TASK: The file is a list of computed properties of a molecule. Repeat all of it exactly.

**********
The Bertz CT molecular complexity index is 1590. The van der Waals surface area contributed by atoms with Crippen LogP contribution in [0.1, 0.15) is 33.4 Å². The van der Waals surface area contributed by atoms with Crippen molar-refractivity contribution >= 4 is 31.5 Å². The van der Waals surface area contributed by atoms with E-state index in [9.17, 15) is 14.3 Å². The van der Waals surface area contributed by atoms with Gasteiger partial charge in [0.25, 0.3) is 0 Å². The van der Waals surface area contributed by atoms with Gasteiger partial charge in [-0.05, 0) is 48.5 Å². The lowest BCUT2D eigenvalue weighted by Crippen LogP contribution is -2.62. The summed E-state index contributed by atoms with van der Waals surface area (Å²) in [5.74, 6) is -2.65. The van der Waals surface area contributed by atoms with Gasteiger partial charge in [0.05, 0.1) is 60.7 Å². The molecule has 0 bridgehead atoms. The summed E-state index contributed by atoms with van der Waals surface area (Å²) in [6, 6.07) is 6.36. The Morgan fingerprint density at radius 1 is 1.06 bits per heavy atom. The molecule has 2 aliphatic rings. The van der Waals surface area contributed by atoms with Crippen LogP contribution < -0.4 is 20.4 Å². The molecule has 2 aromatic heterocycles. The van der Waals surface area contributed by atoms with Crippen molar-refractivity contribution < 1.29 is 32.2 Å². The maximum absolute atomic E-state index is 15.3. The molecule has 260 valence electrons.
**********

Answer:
The Bertz CT molecular complexity index is 1590. The van der Waals surface area contributed by atoms with Crippen LogP contribution in [0.1, 0.15) is 33.4 Å². The van der Waals surface area contributed by atoms with Crippen molar-refractivity contribution >= 4 is 31.5 Å². The van der Waals surface area contributed by atoms with E-state index in [9.17, 15) is 14.3 Å². The van der Waals surface area contributed by atoms with Gasteiger partial charge in [0.25, 0.3) is 0 Å². The van der Waals surface area contributed by atoms with Gasteiger partial charge in [-0.05, 0) is 48.5 Å². The lowest BCUT2D eigenvalue weighted by Crippen LogP contribution is -2.62. The summed E-state index contributed by atoms with van der Waals surface area (Å²) in [5.74, 6) is -2.65. The van der Waals surface area contributed by atoms with Gasteiger partial charge in [0.05, 0.1) is 60.7 Å². The molecule has 0 bridgehead atoms. The summed E-state index contributed by atoms with van der Waals surface area (Å²) in [6, 6.07) is 6.36. The Morgan fingerprint density at radius 1 is 1.06 bits per heavy atom. The molecule has 2 aliphatic rings. The van der Waals surface area contributed by atoms with Crippen LogP contribution < -0.4 is 20.4 Å². The molecule has 2 aromatic heterocycles. The van der Waals surface area contributed by atoms with Crippen molar-refractivity contribution < 1.29 is 32.2 Å². The maximum absolute atomic E-state index is 15.3. The molecule has 260 valence electrons.